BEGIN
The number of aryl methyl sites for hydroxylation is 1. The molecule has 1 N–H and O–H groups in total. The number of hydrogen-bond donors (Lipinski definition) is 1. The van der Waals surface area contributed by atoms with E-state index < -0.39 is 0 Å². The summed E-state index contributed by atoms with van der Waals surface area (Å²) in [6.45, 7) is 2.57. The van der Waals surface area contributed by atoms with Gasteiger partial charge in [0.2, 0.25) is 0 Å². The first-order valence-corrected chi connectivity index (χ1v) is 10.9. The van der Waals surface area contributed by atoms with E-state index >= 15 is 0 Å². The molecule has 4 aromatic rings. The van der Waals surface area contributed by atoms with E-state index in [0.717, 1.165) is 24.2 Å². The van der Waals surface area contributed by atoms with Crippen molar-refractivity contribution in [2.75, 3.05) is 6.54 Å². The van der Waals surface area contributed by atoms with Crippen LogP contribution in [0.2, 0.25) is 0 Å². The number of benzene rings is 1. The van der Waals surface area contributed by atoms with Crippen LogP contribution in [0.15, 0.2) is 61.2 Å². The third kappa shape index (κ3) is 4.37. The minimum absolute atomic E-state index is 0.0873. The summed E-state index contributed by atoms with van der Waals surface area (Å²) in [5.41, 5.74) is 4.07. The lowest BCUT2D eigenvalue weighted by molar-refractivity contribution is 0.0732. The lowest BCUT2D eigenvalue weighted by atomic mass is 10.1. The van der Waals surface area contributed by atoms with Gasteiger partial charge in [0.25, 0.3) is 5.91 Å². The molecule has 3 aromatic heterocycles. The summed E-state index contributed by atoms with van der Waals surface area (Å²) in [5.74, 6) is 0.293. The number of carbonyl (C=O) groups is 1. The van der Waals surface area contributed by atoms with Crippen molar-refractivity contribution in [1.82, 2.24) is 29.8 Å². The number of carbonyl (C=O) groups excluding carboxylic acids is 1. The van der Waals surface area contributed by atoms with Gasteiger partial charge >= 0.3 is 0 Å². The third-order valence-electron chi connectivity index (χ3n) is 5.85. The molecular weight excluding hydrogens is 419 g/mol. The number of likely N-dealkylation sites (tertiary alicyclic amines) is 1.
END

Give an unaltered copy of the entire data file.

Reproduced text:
The number of aryl methyl sites for hydroxylation is 1. The molecule has 1 N–H and O–H groups in total. The number of hydrogen-bond donors (Lipinski definition) is 1. The van der Waals surface area contributed by atoms with E-state index < -0.39 is 0 Å². The summed E-state index contributed by atoms with van der Waals surface area (Å²) in [6.45, 7) is 2.57. The van der Waals surface area contributed by atoms with Gasteiger partial charge in [0.2, 0.25) is 0 Å². The first-order valence-corrected chi connectivity index (χ1v) is 10.9. The van der Waals surface area contributed by atoms with E-state index >= 15 is 0 Å². The molecule has 4 aromatic rings. The van der Waals surface area contributed by atoms with E-state index in [0.717, 1.165) is 24.2 Å². The van der Waals surface area contributed by atoms with Crippen molar-refractivity contribution in [2.75, 3.05) is 6.54 Å². The van der Waals surface area contributed by atoms with Crippen LogP contribution in [0.2, 0.25) is 0 Å². The number of benzene rings is 1. The van der Waals surface area contributed by atoms with Crippen LogP contribution in [0.15, 0.2) is 61.2 Å². The third kappa shape index (κ3) is 4.37. The minimum absolute atomic E-state index is 0.0873. The summed E-state index contributed by atoms with van der Waals surface area (Å²) in [5.41, 5.74) is 4.07. The lowest BCUT2D eigenvalue weighted by molar-refractivity contribution is 0.0732. The lowest BCUT2D eigenvalue weighted by atomic mass is 10.1. The van der Waals surface area contributed by atoms with Gasteiger partial charge in [0.25, 0.3) is 5.91 Å². The molecule has 3 aromatic heterocycles. The summed E-state index contributed by atoms with van der Waals surface area (Å²) in [5.74, 6) is 0.293. The number of carbonyl (C=O) groups is 1. The van der Waals surface area contributed by atoms with Crippen molar-refractivity contribution in [1.82, 2.24) is 29.8 Å². The number of carbonyl (C=O) groups excluding carboxylic acids is 1. The van der Waals surface area contributed by atoms with Gasteiger partial charge >= 0.3 is 0 Å². The third-order valence-electron chi connectivity index (χ3n) is 5.85. The molecular weight excluding hydrogens is 419 g/mol. The number of likely N-dealkylation sites (tertiary alicyclic amines) is 1.